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State will decide on forces' pullout from hills: Bengal government

State will decide on forces pullout from hills: Bengal government
Asserting that the West Bengal government is taking all steps to maintain peace and order in the north Bengal hills, the state administration on Thursday appealed to agitators to abstain from shutdown and violence. The withdrawal of security forces from the region will depend on the state's assessment of the situation, a senior official said.

"The state government cannot abdicate its constitutional obligation to maintain peace and order. State's decision to remove the security forces will depend on its own assessment of the situation," Home Secretary Malay Kumar Dey said at the end of state government-convened all-party meeting in Siliguri.

"The state government is doing its constitutional duty to maintain law and order in the hills. However, if someone is facing trouble or has any misunderstanding, then we are open to discussion," he said referring to the ongoing indefinite shutdown in the Darjeeling hills for the past eight days.

Ruling Trinamool Congress' Secretary General Partha Chatterjee stressed that the state government would restore peace in the hills at any cost and appealed to the local political parties to shun the path of violence and shutdown in the area.

"The peace has to be restored in the hills at any cost and the development of the locals in the hills would be given priority," Chatterjee, who was present at Thursday's all-party meeting, said.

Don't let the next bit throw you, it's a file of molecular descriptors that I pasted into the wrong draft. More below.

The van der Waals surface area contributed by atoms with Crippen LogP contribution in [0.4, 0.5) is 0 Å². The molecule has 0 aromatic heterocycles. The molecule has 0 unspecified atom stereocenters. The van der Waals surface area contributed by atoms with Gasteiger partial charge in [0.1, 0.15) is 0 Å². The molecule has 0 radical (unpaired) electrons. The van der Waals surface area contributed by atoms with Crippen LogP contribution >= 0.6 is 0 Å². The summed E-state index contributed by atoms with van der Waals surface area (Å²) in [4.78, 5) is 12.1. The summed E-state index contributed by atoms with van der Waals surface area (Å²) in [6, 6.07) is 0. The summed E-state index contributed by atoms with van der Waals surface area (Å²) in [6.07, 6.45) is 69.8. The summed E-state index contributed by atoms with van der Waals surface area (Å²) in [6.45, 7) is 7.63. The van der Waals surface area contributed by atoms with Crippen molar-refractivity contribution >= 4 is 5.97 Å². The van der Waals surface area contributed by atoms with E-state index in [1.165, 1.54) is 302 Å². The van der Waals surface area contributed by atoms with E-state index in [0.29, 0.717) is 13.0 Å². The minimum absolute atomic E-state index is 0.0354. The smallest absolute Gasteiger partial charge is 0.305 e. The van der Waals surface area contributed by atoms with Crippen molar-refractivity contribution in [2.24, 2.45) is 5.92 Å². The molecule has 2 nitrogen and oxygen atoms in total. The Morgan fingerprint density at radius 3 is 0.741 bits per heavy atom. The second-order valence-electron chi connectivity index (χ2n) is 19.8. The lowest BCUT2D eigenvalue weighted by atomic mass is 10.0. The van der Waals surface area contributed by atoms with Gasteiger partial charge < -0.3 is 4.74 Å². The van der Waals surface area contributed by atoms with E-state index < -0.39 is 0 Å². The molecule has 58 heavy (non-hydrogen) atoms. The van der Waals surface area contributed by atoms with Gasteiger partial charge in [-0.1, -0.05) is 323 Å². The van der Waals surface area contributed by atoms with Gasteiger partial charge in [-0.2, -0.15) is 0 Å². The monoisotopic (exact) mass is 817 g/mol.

"We would appeal to the agitators to stop treading the path of bandh and violence and agree to solve the issues in a peaceful and democratic manner," he said.

Stating that they would keep the peace process rolling, Chatterjee, also the state Education Minister, said that the government was ready to have discussions with everyone once peace was restored in the hills.

However, he refuted the idea of bringing in the central government to the discussion table. "This is a state subject. We will solve the issue in a constitutional manner," Chatterjee said.

Fourteen political parties in the hills, including Gorkha Janmukti Morcha (GJM), which held a meeting on Tuesday, claimed that the indefinite shutdown could be lifted if the security forces were withdrawn from the region.

They also unanimously decided to boycott the state government-convened all-party meeting on Thursday.

Home Secretary Dey, however, described the discussions in the meeting as "positive" and assured the people that the state government was in favour of bringing back peace and normalcy in the hills.

"This was an unconditional meeting. We called everyone in the meeting with the sole motive to maintain peace in the hills," he said.

Stating that two hill development boards and three political parties attended the state government meeting, Dey also appealed to all the other stakeholders to come to join talks.

"We hope that the people in the hills are in favour of peace and they would do their bit to bring back normalcy."

Criticising complete shutdown in the hills, the Home Secretary on behalf of the Bengal government assured of providing security to the people "who are willing to work".

"The state government has put necessary security measures in place in Darjeeling. We assure to help out everyone who is willing to carry on with the normal activities," he added.
IANS

IANS

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